Book review: Forbidden by Tabitha Suzuma

Forbidden by Tabitha Suzuma, London: Definitions, ©2010

Warning: this book is about sibling incest. If you are uncomfortable or triggered with that, please feel free to skip ahead. On to the review:

This is the second book I read for this month and I read it in one sitting because the story was so gripping. Forbidden by Tabitha Suzuma (©2010) is about a flesh-and-blood brother and sister who are dealing with a broken family, with an alcoholic divorced mother who cares more about dating than her children. Maya, 16, and Lochan, 18, try their best to fend for their three younger siblings. Lochan is good-looking and brilliant in school, but his anxiety is so extreme that he can only open up to Maya. Maya is normal and popular, but she cares most about Lochan.

When Maya starts to date, the trouble starts. Lochan is jealous, and Maya realizes that she has more than familial feelings for him which Lochan also secretly feels. At that point in the story, I already felt that we are heading to a heartbreaking tragedy. They soon tread a scary path the last, most ‘forbidden’ line of love - incest.

The closest story I can compare it to is V.C. Andrews’ Flowers in the Attic. I have a funny experience with that book because it was immensely popular with other girls when I was in high school but I only got to read it much later then saw that the main love story in the book is about two siblings.

Forbidden is told from the perspective of both Lochan and Maya. I really feel bad for Lochan, who is bullied for his anxiety which is even making the anxiety worse. He and Maya have to cover up for their drunk mother and work hard to take care of a family with small children. They soon seem more like the 'responsible’ parents than their toxic mother.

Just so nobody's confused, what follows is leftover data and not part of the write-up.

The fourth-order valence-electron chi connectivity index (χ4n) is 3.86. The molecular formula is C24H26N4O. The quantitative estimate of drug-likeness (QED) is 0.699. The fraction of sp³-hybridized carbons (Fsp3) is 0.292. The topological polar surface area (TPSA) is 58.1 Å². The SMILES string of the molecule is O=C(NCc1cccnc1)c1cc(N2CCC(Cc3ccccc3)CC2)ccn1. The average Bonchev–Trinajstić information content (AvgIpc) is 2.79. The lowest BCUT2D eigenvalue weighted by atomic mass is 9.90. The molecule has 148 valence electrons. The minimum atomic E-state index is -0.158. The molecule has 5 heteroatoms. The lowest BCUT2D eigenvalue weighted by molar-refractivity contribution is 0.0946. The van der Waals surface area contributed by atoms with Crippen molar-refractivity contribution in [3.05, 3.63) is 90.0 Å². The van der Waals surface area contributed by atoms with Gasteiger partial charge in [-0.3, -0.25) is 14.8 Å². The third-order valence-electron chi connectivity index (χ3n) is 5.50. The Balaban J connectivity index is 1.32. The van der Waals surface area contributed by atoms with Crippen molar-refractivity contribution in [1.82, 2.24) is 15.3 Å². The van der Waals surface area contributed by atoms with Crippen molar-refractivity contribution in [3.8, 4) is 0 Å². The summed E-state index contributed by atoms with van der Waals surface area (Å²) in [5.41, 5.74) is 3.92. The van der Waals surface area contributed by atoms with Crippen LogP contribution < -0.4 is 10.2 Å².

The book explores a subject we are usually very uncomfortable to talk or think about. Both Maya and Lochan are dealing with difficult adolescence and its anxieties, and the book describes well how its like to live with a destructive family. It makes you think of what society considers as taboo, and what makes it so. The book does end in a very tragic and heartbreaking manner and makes the reader feel sympathy and sadness for the two protagonists. I wish the book ended in some other way.

It might turn off the reader at first due to its controversial subject, but it's an interesting portrayal of love, taboos, family, adolescence, anxiety, and mental illness. If you don't like sad stories, this story might make you cry because I myself cried at the end.

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